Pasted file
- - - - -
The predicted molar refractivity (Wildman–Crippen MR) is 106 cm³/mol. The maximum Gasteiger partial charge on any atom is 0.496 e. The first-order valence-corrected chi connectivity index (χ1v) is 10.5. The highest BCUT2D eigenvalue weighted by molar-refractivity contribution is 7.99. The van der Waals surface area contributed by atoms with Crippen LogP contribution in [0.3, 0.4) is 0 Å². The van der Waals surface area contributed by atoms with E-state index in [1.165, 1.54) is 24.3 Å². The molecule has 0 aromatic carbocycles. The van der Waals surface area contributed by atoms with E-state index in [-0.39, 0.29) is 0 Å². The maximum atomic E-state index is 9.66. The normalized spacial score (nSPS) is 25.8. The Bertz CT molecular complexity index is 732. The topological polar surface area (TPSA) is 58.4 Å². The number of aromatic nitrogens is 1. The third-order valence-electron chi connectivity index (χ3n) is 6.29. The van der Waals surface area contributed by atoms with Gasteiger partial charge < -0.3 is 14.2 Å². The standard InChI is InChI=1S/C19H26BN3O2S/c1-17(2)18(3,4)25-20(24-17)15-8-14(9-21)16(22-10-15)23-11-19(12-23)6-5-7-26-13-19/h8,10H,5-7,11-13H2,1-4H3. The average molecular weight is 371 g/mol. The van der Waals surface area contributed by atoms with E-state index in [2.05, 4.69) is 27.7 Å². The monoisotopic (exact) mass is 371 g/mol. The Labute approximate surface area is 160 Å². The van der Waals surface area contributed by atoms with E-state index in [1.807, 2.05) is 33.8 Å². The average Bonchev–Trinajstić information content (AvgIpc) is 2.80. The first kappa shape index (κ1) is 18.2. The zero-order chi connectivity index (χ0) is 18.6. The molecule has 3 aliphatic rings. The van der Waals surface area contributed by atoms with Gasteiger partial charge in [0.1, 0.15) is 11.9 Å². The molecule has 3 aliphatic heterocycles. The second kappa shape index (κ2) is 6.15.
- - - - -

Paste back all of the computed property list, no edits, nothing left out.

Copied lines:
The predicted molar refractivity (Wildman–Crippen MR) is 106 cm³/mol. The maximum Gasteiger partial charge on any atom is 0.496 e. The first-order valence-corrected chi connectivity index (χ1v) is 10.5. The highest BCUT2D eigenvalue weighted by molar-refractivity contribution is 7.99. The van der Waals surface area contributed by atoms with Crippen LogP contribution in [0.3, 0.4) is 0 Å². The van der Waals surface area contributed by atoms with E-state index in [1.165, 1.54) is 24.3 Å². The molecule has 0 aromatic carbocycles. The van der Waals surface area contributed by atoms with E-state index in [-0.39, 0.29) is 0 Å². The maximum atomic E-state index is 9.66. The normalized spacial score (nSPS) is 25.8. The Bertz CT molecular complexity index is 732. The topological polar surface area (TPSA) is 58.4 Å². The number of aromatic nitrogens is 1. The third-order valence-electron chi connectivity index (χ3n) is 6.29. The van der Waals surface area contributed by atoms with Gasteiger partial charge < -0.3 is 14.2 Å². The standard InChI is InChI=1S/C19H26BN3O2S/c1-17(2)18(3,4)25-20(24-17)15-8-14(9-21)16(22-10-15)23-11-19(12-23)6-5-7-26-13-19/h8,10H,5-7,11-13H2,1-4H3. The average molecular weight is 371 g/mol. The van der Waals surface area contributed by atoms with E-state index in [2.05, 4.69) is 27.7 Å². The monoisotopic (exact) mass is 371 g/mol. The Labute approximate surface area is 160 Å². The van der Waals surface area contributed by atoms with E-state index in [1.807, 2.05) is 33.8 Å². The average Bonchev–Trinajstić information content (AvgIpc) is 2.80. The first kappa shape index (κ1) is 18.2. The zero-order chi connectivity index (χ0) is 18.6. The molecule has 3 aliphatic rings. The van der Waals surface area contributed by atoms with Gasteiger partial charge in [0.1, 0.15) is 11.9 Å². The molecule has 3 aliphatic heterocycles. The second kappa shape index (κ2) is 6.15.